“Based on our previous research, we know that adults with hearing impairment experience more loneliness, depression, and anxiety than adults who hear normally,” Marieke F. van Wier, PhD, notes. “Since social media platforms are largely text-based, and thus circumvent problems with hearing, communication through the Internet could replace some face-to-face contact and mitigate negative outcomes. Additionally, a shift to remote health
care is taking place, which was accelerated due to the COVID-19 pandemic. Digital hearing healthcare facilitates patient-centered care in the comfort of one’s own home. In this way, next to making hearing healthcare more accessible, digital care could perhaps boost the lagging uptake of communication strategies and hearing aids.”
For a study published in Journal of Medical Internet Research, Dr. van Wier and colleagues aimed to determine whether adults with hearing impairment differ in their weekly use of smart devices, apps, and social media compared with adults who hear normally, as well as their reasons for using social media and the benefits of such use. They obtained data from a Dutch cohort, the National Longitudinal Study on Hearing, from September 2016 to April 2020 using a web-based questionnaire and speech-in-noise test. Researchers used the results to classify normal hearing and hearing impairment and compared outcomes with multiple logistic regression models. The study included 384 adults with impaired hearing and 341 adults with normal hearing.
Use of Smart Devices & Social Media
“The high use of smart devices in our cohort (91%), with no differences between adults with hearing impairment and normal hearing, highlights the potential for digitalized hearing healthcare through specific apps,” Dr. van Wier explains. “However, it is important to note that older adults make less use of them. Among all study participants older than 65, 15.7% did not use a smart device.”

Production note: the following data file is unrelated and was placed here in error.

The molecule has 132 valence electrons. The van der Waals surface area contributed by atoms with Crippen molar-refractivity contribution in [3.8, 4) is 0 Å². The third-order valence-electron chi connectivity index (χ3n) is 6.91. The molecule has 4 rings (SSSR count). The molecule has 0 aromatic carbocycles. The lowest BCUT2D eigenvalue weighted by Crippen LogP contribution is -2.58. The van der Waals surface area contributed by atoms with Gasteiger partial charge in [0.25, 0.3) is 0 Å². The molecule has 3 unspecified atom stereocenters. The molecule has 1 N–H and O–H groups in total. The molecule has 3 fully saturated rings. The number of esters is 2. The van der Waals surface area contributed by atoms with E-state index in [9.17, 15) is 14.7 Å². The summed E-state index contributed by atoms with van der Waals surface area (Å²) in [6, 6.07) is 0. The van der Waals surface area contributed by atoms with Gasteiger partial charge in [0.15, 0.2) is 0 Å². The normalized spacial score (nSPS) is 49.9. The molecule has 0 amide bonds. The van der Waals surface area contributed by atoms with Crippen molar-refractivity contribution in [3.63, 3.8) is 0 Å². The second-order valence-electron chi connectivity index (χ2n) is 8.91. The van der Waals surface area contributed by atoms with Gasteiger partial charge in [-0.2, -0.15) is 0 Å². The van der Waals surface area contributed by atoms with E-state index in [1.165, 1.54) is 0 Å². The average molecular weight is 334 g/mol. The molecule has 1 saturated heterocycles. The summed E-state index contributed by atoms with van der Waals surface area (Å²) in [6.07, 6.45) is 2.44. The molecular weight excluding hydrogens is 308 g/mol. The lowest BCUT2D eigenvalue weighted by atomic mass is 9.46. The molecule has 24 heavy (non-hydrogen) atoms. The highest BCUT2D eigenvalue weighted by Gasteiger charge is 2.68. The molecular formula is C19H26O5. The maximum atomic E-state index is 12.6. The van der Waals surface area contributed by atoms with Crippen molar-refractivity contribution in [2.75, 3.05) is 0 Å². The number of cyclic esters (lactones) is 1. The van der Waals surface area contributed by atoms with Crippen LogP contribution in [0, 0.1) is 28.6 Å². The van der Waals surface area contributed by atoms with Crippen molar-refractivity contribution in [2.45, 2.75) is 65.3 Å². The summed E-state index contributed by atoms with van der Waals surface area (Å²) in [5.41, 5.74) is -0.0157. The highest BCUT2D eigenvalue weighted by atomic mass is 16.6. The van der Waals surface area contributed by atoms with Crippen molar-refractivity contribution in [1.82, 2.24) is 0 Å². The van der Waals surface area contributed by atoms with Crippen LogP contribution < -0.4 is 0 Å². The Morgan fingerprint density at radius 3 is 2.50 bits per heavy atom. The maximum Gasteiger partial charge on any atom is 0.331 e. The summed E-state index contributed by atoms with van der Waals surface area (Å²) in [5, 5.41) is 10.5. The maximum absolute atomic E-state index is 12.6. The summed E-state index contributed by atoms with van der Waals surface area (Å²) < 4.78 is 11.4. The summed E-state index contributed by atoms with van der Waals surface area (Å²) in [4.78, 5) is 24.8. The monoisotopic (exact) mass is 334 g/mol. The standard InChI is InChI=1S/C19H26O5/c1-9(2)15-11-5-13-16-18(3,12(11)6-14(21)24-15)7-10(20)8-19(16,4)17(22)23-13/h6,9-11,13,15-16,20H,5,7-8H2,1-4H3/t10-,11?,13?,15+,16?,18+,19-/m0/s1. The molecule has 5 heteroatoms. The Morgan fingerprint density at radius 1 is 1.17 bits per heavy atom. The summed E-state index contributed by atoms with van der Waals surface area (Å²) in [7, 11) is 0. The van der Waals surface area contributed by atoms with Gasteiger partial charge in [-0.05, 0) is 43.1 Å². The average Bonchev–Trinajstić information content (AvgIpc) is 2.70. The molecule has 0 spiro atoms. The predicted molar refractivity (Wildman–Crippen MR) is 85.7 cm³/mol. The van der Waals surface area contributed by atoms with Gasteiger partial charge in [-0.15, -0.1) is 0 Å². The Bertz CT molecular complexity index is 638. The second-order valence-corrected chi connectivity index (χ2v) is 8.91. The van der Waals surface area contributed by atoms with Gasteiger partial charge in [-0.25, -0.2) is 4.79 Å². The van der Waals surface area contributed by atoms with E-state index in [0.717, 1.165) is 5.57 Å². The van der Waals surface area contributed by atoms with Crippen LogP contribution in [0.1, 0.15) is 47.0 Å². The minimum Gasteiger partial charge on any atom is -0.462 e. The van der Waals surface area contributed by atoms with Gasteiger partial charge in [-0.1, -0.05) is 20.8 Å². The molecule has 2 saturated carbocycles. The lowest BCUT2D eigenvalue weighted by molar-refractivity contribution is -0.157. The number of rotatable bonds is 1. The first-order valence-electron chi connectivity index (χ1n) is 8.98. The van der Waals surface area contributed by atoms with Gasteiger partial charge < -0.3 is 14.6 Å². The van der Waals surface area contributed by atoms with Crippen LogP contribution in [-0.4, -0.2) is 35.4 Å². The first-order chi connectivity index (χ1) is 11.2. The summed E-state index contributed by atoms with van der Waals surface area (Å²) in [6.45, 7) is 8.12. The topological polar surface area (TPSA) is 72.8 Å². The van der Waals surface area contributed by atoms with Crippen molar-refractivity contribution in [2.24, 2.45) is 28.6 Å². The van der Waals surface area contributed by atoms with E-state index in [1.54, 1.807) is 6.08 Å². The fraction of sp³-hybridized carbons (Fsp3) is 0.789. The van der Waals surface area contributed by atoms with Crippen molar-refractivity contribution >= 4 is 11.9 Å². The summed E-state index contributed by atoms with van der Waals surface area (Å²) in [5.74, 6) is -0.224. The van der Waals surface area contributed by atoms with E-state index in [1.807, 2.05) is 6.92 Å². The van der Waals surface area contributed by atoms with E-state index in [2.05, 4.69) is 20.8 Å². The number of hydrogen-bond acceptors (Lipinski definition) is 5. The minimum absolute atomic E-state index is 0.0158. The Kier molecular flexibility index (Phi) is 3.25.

This is important, Dr. van Wier continues, because most people with hearing loss are older than 65, meaning that a significant number of them use the Internet through other platforms. The results underscore the need to provide digital hearing healthcare on platforms other than apps, such as desktop computers and laptops, according to the researchers.
Most adults in the study used social media to communicate with people close to them, such as family and friends, a practice that was highest among those with hearing impairment (Table). Adults with hearing loss were more likely to use social media for work-related activity (age-adjusted OR, 1.51; 95% CI, 1.04-2.18). While this finding surprised the researchers, Dr. van Wier says that work can be difficult for younger people with hearing loss, leading to greater levels of fatigue, stress, lost productivity, and job loss.
As a result, the finding regarding social media’s role in work activities provides “an opportunity for audiological rehabilitation,” Dr. van Wier explains. “For instance, offering vocational rehabilitation services through direct messaging or other social media could promote accessibility of these services.”
Opportunities for Future Research
The study results indicate that there are “great opportunities for offering digital care to patients with hearing loss, since many patients already use it for communication with family, friends, and acquaintances,” says Dr. van Wier.
The researchers did not examine which adults with hearing loss prefer in-person visits or text-based or video contact. Dr. van Wier notes that the preferred method for communication could depend on the type of care required by the patient.
“Obviously, you cannot do an ear exam over the Internet, but it might be fine to communicate the results in a video consultation with live transcription or even in text-based communication. This needs further research so personally tailored, blended hearing healthcare can be developed,” she says. “We would also like to see research on the effect of Internet-mediated communication on psychosocial outcomes in adults with impaired hearing, to see if this indeed mitigates the negative psychosocial outcomes of hearing impairment.”
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